A more reliable solution is a complete time tracking and project management system such as BigTime. Such a system has the controls that increase the accuracy of the inputted data. Easy input screens can capture billable hours on a daily basis. These screens are customizable to make time recording simple and obvious for professionals who want to do it quickly and get back to the work that they’re paid for.
In addition, BigTime offers process workflow that prompts managers to approve time entry. The billable hours numbers won’t be as good when there’s a delay and getting them approved and into the calculation formula. They’re more reliable when supervisors bring their extra set of eyes to the data and flag any input that seems unreasonable.
Unlike some less robust solutions, BigTime is not free. However, we do offer a free trial. You can find out for yourself how accurate and easy an integrated time and utilization system can be.
What Is a Good Utilization Rate?
It’s one thing to know how to calculate utilization, but it’s another to understand what the resulting utilization rate means for your organization. Many experts consider a number around 80 percent to be good, using total hours of about 2,000 a year (40 hours per week excluding holidays).
As you might expect, there’s variation in average employee utilization rates by industry. Some studies show IT services to run around 80 percent while legal and strategy consulting services go slightly lower. The relevant factor isn’t so much which industries have higher utilization. It’s that, regardless of what business you’re in, increasing your utilization rate makes you more cost-effective and boosts your profits.
You can track your utilization against the average utilization rate consulting firm in your line of business. The numbers are somewhat useful, but they don’t tell what assumptions other firms used or how accurate their billable hour tracking is.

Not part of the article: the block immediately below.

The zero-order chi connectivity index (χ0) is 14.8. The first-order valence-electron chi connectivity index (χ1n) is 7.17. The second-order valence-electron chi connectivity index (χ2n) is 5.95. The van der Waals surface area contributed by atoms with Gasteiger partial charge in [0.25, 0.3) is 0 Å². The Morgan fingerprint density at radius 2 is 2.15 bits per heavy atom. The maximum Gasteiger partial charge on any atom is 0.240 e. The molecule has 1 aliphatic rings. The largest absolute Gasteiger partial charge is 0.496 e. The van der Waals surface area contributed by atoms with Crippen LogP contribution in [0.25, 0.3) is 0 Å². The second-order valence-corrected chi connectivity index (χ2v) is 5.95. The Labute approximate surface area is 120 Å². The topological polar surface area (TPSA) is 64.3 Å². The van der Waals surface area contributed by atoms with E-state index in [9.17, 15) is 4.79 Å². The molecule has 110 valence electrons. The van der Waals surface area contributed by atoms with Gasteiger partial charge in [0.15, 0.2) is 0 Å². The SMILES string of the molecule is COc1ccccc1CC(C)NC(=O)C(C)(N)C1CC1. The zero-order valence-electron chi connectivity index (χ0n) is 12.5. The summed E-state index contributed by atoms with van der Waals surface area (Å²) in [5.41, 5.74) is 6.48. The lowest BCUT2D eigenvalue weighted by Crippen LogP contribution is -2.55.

It’s generally more beneficial to track your own rate and see how it varies over time and across different projects. There’s always going to be unbillable time, and how much there is depends on what other essential business functions you expect your people to perform.
Certain types of non-billable time are important and add value to the business. Examples are planning, R&D and taking care of the organizational culture. There’s other unbillable time that’s simply a necessity. A prime example is the administrative task of recording and approving time entry. Anything you can do to help your staff record hours accurately and with less focus taken away from their client work is a plus. That’s why a full-function time tracking and utilization system that makes the process easy and accurate is one of the best investments you can make.
Employee Utilization Rate Benchmark
What should your employee utilization rate benchmark be? What is productive utilization meaning for your company?
A utilization rate of 80 percent may be good, and a rate of 90 percent might be a benchmark that you strive for, but a rate near 100 percent suggests that you’re overworking your people. It may be time to hire more staff, take on less work or extend the time frame of some of your projects. On the other hand, a low utilization rate may mean that you simply don’t have enough work. It may also mean that your people are spending too much time on administrative tasks. It may imply that you’re not allocating your human resources efficiently, resulting in too many available resources sitting “on the bench.”
In the end, utilization rate is a measure of how efficiently resources are applied to the work at hand. It’s hard to optimize the way you organize work for your clients if you don’t know what your utilization rate is. If you have a history of projects with known utilization rates across their various phases, you have a powerful planning tool for new projects that come down the pike. You’ll be better able to forecast, to provide accurate estimates to your clients and to optimally assign resources as the projects get underway.
Time entry and utilization rate management shouldn’t be separate processes. Instead, they should be integrated into overall project management scheme. That’s why it's worthwhile to invest in a total project management package such as BigTime. When all aspects of project management are integrated, it takes less expense and effort to seamlessly capture billable hours and to leverage the wealth of utilization information that becomes available to you.